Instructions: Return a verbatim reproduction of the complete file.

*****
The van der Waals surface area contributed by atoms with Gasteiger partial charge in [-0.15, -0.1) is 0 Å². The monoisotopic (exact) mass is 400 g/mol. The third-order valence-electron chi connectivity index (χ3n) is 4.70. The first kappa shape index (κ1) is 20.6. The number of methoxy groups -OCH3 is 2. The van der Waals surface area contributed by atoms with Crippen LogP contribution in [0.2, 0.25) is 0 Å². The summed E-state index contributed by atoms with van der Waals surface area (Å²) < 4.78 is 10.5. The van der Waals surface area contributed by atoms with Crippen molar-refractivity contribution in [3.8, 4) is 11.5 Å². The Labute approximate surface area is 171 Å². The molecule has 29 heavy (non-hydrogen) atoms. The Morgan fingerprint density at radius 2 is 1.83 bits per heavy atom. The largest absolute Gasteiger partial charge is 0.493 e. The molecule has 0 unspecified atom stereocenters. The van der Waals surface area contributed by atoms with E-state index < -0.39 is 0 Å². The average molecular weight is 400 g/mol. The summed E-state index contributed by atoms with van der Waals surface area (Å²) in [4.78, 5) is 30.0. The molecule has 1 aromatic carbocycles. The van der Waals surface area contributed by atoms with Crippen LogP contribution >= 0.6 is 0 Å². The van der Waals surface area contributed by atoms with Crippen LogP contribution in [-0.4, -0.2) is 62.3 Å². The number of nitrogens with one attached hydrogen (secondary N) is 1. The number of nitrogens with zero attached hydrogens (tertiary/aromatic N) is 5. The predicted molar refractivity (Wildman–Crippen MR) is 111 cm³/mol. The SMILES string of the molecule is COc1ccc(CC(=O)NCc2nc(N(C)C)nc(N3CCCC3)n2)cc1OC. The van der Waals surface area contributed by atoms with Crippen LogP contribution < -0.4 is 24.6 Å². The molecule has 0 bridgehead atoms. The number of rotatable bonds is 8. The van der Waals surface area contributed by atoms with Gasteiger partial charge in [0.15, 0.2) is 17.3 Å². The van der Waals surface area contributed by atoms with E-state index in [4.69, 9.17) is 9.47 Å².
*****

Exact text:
The van der Waals surface area contributed by atoms with Gasteiger partial charge in [-0.15, -0.1) is 0 Å². The monoisotopic (exact) mass is 400 g/mol. The third-order valence-electron chi connectivity index (χ3n) is 4.70. The first kappa shape index (κ1) is 20.6. The number of methoxy groups -OCH3 is 2. The van der Waals surface area contributed by atoms with Crippen LogP contribution in [0.2, 0.25) is 0 Å². The summed E-state index contributed by atoms with van der Waals surface area (Å²) < 4.78 is 10.5. The van der Waals surface area contributed by atoms with Crippen molar-refractivity contribution in [3.8, 4) is 11.5 Å². The Labute approximate surface area is 171 Å². The molecule has 29 heavy (non-hydrogen) atoms. The Morgan fingerprint density at radius 2 is 1.83 bits per heavy atom. The largest absolute Gasteiger partial charge is 0.493 e. The molecule has 0 unspecified atom stereocenters. The van der Waals surface area contributed by atoms with E-state index < -0.39 is 0 Å². The average molecular weight is 400 g/mol. The summed E-state index contributed by atoms with van der Waals surface area (Å²) in [4.78, 5) is 30.0. The molecule has 1 aromatic carbocycles. The van der Waals surface area contributed by atoms with Crippen LogP contribution >= 0.6 is 0 Å². The van der Waals surface area contributed by atoms with Crippen LogP contribution in [-0.4, -0.2) is 62.3 Å². The number of nitrogens with one attached hydrogen (secondary N) is 1. The number of nitrogens with zero attached hydrogens (tertiary/aromatic N) is 5. The predicted molar refractivity (Wildman–Crippen MR) is 111 cm³/mol. The SMILES string of the molecule is COc1ccc(CC(=O)NCc2nc(N(C)C)nc(N3CCCC3)n2)cc1OC. The van der Waals surface area contributed by atoms with Crippen LogP contribution < -0.4 is 24.6 Å². The molecule has 0 bridgehead atoms. The number of rotatable bonds is 8. The van der Waals surface area contributed by atoms with Gasteiger partial charge in [0.15, 0.2) is 17.3 Å². The van der Waals surface area contributed by atoms with E-state index in [4.69, 9.17) is 9.47 Å².